According to the Census, 46 percent of young adults vote in New Jersey elections. In 2012, the age group of 18-29 year olds voted at lower levels than any other age group nationally. That means that less than half of young are voting in any election. For such an opinionated demographic, they are not utilizing the tools available, such as voting, to get their points across.

On campus there is a lot of push to get students involved and aware of the elections, registering to vote, and pledging to vote. Monmouth holds on campus events, like Rock the Vote to keep students involved. Furthermore, the political science club hosts viewings for every debate with food and friends to have a great time and get informed on the election.

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Red Bank Hosts March For Bernie Sanders

Red Bank Bernie MarchN.J. supporters of Democratic Presidential Candidate Bernie Sanders gathered in Red Bank to march on April 2. Over 400 individuals were in attendance to bring awareness about the candidate for the upcoming election.

Organizers Kate Triggiano and Boris Kofman, with the help of others, planned for about a month in advance after being inspired by the similar acts that happened in Asbury Park a couple months prior.

Pat Dunn, an avid Sanders supporter, was the inspiration behind the march in Red Bank. Marc Adamo, who is a labor activist and participated in “Occupy Wall Street”, explained how the idea of the march started. In Asbury Park, Dunn was able to bring together 200 people to come out to support Sanders on the boardwalk, on very short notice.

Dunn explained on Facebook, “I was sitting home & saw the marches happening all over, yet nothing seemed to be going on in N.J. I’m just some guy. I picked a day/place/time and threw it on Facebook. [I] didn’t know what to expect at all. Before long, people I didn’t know were responding in no small way. I received more help and enthusiasm than I could have anticipated.”

He continued, “Asbury Park was wonderful. It came from one person’s idea and 100s of folks I never met came out and yelled and marched with joyful purpose. Kate took that and followed suit and built an amazing event in Red Bank!”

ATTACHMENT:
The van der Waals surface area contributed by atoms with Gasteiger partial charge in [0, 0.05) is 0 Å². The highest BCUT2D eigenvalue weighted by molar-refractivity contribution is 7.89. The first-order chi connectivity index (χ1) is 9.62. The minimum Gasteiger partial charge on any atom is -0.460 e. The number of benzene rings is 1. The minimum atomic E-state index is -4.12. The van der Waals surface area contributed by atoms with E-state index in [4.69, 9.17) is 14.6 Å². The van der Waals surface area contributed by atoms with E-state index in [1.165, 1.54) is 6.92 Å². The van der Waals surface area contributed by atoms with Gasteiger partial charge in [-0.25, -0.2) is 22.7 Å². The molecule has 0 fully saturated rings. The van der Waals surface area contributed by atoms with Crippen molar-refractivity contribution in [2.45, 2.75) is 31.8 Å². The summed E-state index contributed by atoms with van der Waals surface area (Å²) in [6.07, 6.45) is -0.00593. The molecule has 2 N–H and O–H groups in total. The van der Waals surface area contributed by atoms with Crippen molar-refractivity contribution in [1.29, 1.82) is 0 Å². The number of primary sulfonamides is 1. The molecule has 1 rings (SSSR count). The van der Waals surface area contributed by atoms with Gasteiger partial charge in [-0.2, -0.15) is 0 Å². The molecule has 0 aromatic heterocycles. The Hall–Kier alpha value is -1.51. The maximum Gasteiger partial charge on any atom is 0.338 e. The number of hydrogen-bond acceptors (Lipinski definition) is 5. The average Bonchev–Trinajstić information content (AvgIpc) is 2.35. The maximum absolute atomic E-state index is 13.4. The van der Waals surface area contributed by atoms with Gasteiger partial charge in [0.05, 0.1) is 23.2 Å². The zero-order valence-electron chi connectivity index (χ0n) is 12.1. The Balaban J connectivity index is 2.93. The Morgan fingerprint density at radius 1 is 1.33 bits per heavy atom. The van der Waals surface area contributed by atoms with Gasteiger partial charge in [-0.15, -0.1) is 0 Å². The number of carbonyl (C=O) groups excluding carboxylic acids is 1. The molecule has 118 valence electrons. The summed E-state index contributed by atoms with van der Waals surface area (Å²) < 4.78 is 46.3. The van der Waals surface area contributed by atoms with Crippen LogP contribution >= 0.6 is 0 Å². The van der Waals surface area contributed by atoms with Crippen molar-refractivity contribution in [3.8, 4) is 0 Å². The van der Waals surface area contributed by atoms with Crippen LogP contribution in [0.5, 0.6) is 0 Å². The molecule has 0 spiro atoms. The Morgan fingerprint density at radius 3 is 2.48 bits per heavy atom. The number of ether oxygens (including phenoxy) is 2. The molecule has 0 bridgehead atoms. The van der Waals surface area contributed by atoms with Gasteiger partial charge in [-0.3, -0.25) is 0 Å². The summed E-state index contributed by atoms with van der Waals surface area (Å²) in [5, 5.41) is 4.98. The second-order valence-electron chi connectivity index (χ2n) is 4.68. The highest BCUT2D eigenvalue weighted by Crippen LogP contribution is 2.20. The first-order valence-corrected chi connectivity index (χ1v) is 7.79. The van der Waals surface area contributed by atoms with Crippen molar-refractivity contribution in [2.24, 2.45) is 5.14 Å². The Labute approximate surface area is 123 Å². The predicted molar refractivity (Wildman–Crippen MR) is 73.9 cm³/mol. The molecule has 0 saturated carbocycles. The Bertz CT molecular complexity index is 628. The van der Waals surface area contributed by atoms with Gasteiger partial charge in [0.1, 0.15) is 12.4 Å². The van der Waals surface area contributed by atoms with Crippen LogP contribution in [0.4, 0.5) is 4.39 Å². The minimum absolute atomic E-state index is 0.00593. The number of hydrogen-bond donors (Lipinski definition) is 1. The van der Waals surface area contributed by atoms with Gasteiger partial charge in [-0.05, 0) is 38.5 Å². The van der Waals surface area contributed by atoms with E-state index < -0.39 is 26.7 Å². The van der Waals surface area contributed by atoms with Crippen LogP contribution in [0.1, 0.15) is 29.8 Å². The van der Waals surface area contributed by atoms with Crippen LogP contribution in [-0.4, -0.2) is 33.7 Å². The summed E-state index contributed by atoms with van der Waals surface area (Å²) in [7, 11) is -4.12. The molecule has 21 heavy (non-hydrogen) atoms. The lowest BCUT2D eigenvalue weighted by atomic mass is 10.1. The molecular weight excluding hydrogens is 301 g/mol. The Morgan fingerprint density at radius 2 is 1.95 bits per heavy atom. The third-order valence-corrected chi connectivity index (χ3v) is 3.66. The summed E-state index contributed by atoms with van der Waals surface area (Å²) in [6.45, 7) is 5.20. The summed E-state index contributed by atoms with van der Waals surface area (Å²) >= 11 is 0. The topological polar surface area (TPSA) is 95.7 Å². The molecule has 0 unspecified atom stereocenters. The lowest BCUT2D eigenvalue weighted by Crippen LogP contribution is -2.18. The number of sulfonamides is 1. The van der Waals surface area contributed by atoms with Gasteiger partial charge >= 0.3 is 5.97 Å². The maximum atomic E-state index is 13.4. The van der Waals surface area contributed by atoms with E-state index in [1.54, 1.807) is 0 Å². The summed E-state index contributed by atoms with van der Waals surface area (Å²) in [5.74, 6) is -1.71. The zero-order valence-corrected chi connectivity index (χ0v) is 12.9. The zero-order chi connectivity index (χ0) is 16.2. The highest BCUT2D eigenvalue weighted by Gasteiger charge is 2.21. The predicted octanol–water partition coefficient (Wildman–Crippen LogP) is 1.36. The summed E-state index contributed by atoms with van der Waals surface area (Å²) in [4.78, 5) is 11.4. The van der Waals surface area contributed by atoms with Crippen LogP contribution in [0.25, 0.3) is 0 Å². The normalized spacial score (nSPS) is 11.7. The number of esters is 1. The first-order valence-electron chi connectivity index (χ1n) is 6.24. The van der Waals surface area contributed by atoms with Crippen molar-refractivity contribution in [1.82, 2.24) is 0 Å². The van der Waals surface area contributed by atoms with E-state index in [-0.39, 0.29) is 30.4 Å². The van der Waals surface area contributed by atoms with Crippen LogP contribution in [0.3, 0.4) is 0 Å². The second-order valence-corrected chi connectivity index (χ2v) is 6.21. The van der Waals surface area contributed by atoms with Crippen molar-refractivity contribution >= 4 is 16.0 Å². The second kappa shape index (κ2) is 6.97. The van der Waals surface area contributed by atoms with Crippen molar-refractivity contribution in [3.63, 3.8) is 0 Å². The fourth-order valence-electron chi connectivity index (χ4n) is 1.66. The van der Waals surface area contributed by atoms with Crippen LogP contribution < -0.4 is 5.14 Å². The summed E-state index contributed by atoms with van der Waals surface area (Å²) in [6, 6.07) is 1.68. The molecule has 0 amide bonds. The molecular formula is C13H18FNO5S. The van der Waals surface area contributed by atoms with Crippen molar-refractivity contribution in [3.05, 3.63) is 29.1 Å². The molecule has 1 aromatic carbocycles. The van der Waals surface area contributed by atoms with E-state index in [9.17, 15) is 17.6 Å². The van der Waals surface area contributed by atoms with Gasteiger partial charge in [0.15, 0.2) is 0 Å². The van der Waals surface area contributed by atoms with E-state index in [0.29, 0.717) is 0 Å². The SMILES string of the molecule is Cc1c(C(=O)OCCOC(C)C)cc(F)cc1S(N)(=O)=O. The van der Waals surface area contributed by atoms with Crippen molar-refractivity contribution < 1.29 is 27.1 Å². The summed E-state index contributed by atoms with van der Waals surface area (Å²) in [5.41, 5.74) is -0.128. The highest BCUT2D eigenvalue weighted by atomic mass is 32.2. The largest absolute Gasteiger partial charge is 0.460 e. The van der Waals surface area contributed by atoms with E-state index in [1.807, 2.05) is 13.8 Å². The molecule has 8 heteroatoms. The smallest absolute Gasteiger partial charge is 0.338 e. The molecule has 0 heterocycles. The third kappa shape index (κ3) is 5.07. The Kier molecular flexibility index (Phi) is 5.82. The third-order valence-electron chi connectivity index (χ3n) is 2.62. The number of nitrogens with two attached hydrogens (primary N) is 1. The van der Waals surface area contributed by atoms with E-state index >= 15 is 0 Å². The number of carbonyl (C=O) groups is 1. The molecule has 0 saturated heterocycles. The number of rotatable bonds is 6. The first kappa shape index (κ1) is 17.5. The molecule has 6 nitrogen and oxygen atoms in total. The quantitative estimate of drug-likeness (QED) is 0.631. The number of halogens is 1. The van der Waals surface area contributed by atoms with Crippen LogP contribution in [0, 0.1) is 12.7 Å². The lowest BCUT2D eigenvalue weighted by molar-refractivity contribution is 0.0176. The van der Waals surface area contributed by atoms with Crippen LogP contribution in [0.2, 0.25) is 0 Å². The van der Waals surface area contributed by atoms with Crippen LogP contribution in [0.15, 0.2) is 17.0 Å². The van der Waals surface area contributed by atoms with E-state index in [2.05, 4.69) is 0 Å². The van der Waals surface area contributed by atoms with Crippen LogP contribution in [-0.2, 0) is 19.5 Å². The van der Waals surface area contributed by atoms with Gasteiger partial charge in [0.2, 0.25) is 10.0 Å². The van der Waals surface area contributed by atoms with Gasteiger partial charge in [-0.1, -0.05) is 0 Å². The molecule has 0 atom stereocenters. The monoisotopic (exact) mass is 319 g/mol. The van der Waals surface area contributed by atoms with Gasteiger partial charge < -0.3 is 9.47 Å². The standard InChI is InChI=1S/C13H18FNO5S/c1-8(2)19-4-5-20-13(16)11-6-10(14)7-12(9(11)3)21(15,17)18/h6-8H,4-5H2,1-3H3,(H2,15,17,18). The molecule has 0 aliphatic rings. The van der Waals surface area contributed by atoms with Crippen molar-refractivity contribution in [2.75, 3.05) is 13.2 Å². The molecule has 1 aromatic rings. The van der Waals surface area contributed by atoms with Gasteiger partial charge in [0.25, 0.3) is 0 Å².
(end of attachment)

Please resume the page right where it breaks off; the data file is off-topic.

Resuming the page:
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My Experience with March For Bernie Sanders

Experience in Bernie MarchBefore this event, I had never experienced being a part of a political march. So it was to my excitement to go out and experience it about 20 minutes away from campus.

Before the March

A week before the march, I added myself to the “Red Bank N.J. March for Bernie Sanders” group page on Facebook. There, I had realized that this march was being planned out for over a month. The organizers, Kate Triggiano and Boris Kofman, were very active in answering people’s questions and keeping everyone up to date.

Nights before the march, people began to post pictures of their posters and signs and others commented being supportive. They bounced ideas off of each other, and they were getting rather creative with slogans and paints.

One of the biggest reminders that was mentioned on the page was that during the march, the most important thing was to remain peaceful. The organizers wanted to make sure that the message that was being evoked was positive. They suggested not to litter or be rowdy, to shop in the local stores, and eat at the local restaurants. Most of all, support Red Bank in the best way possible.

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Debate: Capitalism vs. Democratic Socialism

Capitalism

BrendanGreve | Politics Co-editor

Much of America’s youth has been “feeling the Bern” and have been gravitating towards the self-described “Democratic Socialist”, Bernie Sanders. The Senator from Vermont is the first politician that has ever ran for President with the label of “Socialist” and it is shocking to me that he has made it so far. I believe that much of Mr. Sander’s youthful supporters do not understand the ideas of socialism and how dangerous they are.

Let’s start off with Merriam- Webster’s definition of socialism. It is, “a way of organizing a society in which major industries are owned and controlled by the government rather than by individual people and companies.” This is similar to th idea of communism, which is the form of government that has arguably brought the most pain and suffering to the world through terrible dictators like Joseph Stalin, Kim Jung-un, and Mao. Leftists believe that these horrible idea’s of massive government control will someohow work in America, despite failing everywhere else. Why would anyone want to implement a system that would even remotely resemble the system that has brought on the atrocities like those of the North Korean and Soviet regimes that have consistently failed and brought devastation though out the history of mankind?

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Political Science Club Hosts Rock The Vote Event

Rock The Vote EventThe Political Science Club had the honor of hosting the Rock the Vote event on Mar. 23. The event was to help promote college students to register to vote for the next presidential election.